Wednesday, June 07, 2006

Celebrating the small

Please share with me a moment of silence for my shiny white laptop computer - something about RAM, PMUs, and a logic board. All I know is that it involves major inconvenience, excessive expense, and a whole heap of swearing (um, from me, not the computer). This, as they say, is life.

To alleviate such emotional turmoil, I scout the kitchen in search of rations to a) make me feel better and b) heal my computer. Vegetables accomplish neither. Ice cream scores one; that’s better than zero. Decision made, diet jettisoned. (A Nobel Prize is mine I’m sure, if I can figure out the nexus between silicon chips and potato chips.)

We label foods “good” and “bad” as if nutrients had moral degrees, and in swallowing the ingredients, we assume their value. “I am bad for eating the chocolate,” screams my inner critical parent. I should know better than that by my age.

I seek to calm the emotional storm by ingesting more, as if the crunching and chewing can drown the thoughts. It is to no avail; the gale rages unappeased, safe harbor is lost. Tonight is lost tonight; I must wait until tomorrow for repairs. Where’s that cake?

If guilt and shame were motivational, we’d all be skinny. To the contrary, it is vital that humiliation be banished. We all slide. We fall. The climb to Wisdom is gradual.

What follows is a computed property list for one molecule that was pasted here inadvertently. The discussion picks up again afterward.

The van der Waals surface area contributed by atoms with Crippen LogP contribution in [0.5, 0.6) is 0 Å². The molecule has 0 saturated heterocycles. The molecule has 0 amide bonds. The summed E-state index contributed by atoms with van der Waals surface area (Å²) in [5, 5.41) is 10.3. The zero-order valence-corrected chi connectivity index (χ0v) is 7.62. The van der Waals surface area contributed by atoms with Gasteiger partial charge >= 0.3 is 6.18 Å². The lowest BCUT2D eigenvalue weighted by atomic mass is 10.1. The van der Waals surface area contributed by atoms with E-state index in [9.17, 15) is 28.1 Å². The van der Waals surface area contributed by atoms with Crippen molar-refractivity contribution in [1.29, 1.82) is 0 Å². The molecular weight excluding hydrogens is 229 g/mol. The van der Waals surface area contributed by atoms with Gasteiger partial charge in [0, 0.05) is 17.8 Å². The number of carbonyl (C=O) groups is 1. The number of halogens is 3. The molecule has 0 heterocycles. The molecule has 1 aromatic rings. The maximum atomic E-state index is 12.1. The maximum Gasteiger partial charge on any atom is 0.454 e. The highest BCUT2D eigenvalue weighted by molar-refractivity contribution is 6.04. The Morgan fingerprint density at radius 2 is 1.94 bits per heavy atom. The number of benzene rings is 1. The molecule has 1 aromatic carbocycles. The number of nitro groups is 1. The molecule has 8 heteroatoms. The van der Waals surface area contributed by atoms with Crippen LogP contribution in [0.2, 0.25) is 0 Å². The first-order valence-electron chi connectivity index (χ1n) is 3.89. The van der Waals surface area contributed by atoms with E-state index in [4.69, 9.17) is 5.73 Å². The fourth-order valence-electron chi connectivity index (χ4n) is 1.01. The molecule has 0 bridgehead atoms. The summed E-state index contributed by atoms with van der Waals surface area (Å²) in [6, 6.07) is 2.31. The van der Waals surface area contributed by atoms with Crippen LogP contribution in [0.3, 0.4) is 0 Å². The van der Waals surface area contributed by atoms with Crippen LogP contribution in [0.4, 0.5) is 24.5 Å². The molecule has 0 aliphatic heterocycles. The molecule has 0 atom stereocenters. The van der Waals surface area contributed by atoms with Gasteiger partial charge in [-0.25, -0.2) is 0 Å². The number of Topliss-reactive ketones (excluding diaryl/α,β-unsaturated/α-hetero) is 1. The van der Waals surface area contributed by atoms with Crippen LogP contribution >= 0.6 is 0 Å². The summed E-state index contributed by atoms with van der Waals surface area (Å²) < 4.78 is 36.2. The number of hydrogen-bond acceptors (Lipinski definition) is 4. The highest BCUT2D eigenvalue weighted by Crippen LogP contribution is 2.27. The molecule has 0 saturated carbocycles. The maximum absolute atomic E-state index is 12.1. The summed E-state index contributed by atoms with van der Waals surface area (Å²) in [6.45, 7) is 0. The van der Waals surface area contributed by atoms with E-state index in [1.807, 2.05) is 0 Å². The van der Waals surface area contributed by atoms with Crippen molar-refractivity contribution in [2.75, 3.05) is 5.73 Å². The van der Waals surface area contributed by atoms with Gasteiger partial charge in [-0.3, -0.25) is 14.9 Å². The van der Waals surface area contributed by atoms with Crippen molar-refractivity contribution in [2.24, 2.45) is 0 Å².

To improve I must achieve satisfaction in the knowledge that I now recover faster and harm my efforts less often. When compared to an unrealistic expectation of the perfect dieter, I am doomed to fall short. Without change, I will again eat to medicate that sadness. Overeating leads to guilt that withers into sadness. Such are the fascinating these cycles that drive our lives.

No matter how one spins it, a box of cereal and a pound of Swiss cheese at 10PM is not a healthy way to eat. Yet, reminding myself that what I used to do weekly, I now do monthly, generates a faint beacon of encouragement. A leaky raft still saves more dreams than a rusty weight.

Celebrating miniscule successes can be a slow path to health. But it is assured that beating oneself up doesn’t work at all.

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